The Friends of the
National Railway Museum

South of England Group
Vice Presidents: Richard Hardy; Sir William McAlpine Bt, FRSE, FCIT, FRSA

Last Update

Talk Synopsis

7 January 2006

The Kent and East Sussex Railway
Donald Wilson
14 November 2005

For our November meeting we welcomed our host at Marylebone when the Station Manager, Donald Wilson, joined us to talk about the life and times of the Kent & East Sussex Railway. The K&ESR was a typical Col Stephens line, built and operated on a veritable shoestring. Taking advantage of the 1896 Light Railway Act, the railway had been built at minimal cost to open up the agricultural land between the SE&CR lines to Ashford and Hastings. Considering the economical building methods, it was remarkable that so many of the buildings were still around over 100 years after its 1900 opening. However, the use of ungated level crossings added to the difficulties in taking over the line from BR: indeed they refused to sell the final bit into Robertsbridge because of level crossings over two busy roads.

Once more in the search of savings, the rolling stock and motive power reflected what was available secondhand - resulting a variety of motive power. Fortunately, the railway was able to buy at low cost a number of LB&SCR "Terriers", displaced by inner London electrification, which served the railway well. This tradition continued in the early days of preservation as the yard filled up with a variety of locomotives belonging to members. Over the years an effort has been made to concentrate on a batch of 1950's built "Austerity" 0-6-0T, obtained from MoD in as new condition. These powerful tanks were ideally suited to the light rail, steep gradients and tight curves allowed by the Light Railways Act.

Donald illustrated his talk with photographs of the K&ESR in operation, then through the desolation following run down and closure by BR, to the restoration of services over a 40 year period. Passenger services were withdrawn in 1954 - long before Dr Beeching - and the line north from Tenterden to its connection with the Ashford line at Headcorn lifted. The line to the Hastings line at Robertsbridge remained open until 1961 for freight and summer hop picking specials. This connection to the Hastings line was later to cause BR a headache when they contracted to deliver an ex GWR railcar to Robertsbridge, overlooking the loading gauge restriction of the Hastings line! Immediately after final closure, efforts started to purchase the remaining line whilst the track remained in place. After a number of false dawns, the line had eventually reopened in 1974, but only from Tenterden to Rolvenden. In the following decades, the line has been extended in stages until, as a Millennium project, it opened to Bodiam exactly 100 years after its first opening. In an effort to minimise operating costs, the K&ESR had been amongst the first to use railcars; first steam then a petrol engined railbus based upon back to back Ford model T chassis. So it was appropriate that the first public service in 1974 should be operated by the GWR railcar.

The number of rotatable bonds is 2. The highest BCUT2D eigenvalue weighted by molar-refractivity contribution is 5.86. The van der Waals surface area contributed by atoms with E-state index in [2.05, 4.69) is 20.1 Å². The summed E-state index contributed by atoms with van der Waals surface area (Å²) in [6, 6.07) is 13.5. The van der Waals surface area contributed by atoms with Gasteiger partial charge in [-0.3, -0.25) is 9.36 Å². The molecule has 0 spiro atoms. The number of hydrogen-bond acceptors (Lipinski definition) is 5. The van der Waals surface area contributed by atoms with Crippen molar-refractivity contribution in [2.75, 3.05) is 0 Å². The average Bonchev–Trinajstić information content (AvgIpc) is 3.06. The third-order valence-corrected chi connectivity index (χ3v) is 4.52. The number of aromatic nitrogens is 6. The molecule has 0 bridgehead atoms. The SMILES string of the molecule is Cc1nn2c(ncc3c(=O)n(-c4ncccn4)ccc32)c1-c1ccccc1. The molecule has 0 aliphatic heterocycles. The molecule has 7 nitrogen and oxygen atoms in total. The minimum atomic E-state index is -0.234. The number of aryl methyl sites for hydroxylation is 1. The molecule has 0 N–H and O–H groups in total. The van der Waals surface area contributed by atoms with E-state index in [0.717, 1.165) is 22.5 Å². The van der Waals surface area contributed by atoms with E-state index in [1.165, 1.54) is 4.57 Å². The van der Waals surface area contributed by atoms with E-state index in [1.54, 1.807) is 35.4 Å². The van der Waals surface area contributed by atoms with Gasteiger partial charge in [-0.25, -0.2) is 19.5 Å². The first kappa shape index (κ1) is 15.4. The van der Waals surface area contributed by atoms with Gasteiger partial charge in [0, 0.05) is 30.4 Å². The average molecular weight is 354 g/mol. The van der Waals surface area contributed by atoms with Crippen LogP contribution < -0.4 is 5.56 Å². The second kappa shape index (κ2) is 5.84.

To support the progress a number of marketing initiatives had been made. The railway was one of the first preserved lines to provide "Wine & Dine" trains - one of Donald's initiatives, to justify refurbishing the interior of a coach. Along with the Santa Specials, the "Wine & Dine" trains provide much of the railway's income. With the withdrawal of dining car services on much of the British railways, the K&ESR can be seen to be preserving this most pleasant aspect of railway tradition.

Another area where the K&ESR have been in the forefront has been the provision of facilities for wheelchairs. We were shown pictures of HM the Queen Mother as she inaugurated the coach in her capacity as Lord Warden of the Cinque Ports. Her special train, "The Lord Warden", was hauled by an austerity - it is not often that these ubiquitous industrial locomotives hauled a royal train, complete with headboard and appropriate headcode.

During questions the inevitable question of restoring the connection to Robertsbridge was asked. With two busy roads to cross, this will be very much dependent upon road developments in the area, particularly to the busy A21 London to Hastings road.

Phil Brown

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